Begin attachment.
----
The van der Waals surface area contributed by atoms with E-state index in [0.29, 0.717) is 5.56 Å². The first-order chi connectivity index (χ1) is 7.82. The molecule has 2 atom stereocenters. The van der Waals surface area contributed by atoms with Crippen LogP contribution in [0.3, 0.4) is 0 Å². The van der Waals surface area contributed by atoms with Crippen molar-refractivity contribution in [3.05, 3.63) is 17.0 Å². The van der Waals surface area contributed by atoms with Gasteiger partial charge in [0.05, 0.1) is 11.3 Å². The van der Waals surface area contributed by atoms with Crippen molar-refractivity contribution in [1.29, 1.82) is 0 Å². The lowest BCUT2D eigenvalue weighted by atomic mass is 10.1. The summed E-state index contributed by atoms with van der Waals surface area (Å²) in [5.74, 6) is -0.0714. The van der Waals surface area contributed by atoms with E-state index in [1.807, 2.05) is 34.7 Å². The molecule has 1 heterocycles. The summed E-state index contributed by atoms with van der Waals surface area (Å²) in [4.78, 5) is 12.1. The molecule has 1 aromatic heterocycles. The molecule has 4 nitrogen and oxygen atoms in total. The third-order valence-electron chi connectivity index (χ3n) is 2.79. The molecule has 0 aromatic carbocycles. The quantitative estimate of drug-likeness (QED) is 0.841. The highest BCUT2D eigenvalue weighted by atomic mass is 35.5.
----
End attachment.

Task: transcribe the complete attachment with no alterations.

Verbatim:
The van der Waals surface area contributed by atoms with E-state index in [0.29, 0.717) is 5.56 Å². The first-order chi connectivity index (χ1) is 7.82. The molecule has 2 atom stereocenters. The van der Waals surface area contributed by atoms with Crippen LogP contribution in [0.3, 0.4) is 0 Å². The van der Waals surface area contributed by atoms with Crippen molar-refractivity contribution in [3.05, 3.63) is 17.0 Å². The van der Waals surface area contributed by atoms with Gasteiger partial charge in [0.05, 0.1) is 11.3 Å². The van der Waals surface area contributed by atoms with Crippen molar-refractivity contribution in [1.29, 1.82) is 0 Å². The lowest BCUT2D eigenvalue weighted by atomic mass is 10.1. The summed E-state index contributed by atoms with van der Waals surface area (Å²) in [5.74, 6) is -0.0714. The van der Waals surface area contributed by atoms with E-state index in [1.807, 2.05) is 34.7 Å². The molecule has 1 heterocycles. The summed E-state index contributed by atoms with van der Waals surface area (Å²) in [4.78, 5) is 12.1. The molecule has 1 aromatic heterocycles. The molecule has 4 nitrogen and oxygen atoms in total. The third-order valence-electron chi connectivity index (χ3n) is 2.79. The molecule has 0 aromatic carbocycles. The quantitative estimate of drug-likeness (QED) is 0.841. The highest BCUT2D eigenvalue weighted by atomic mass is 35.5.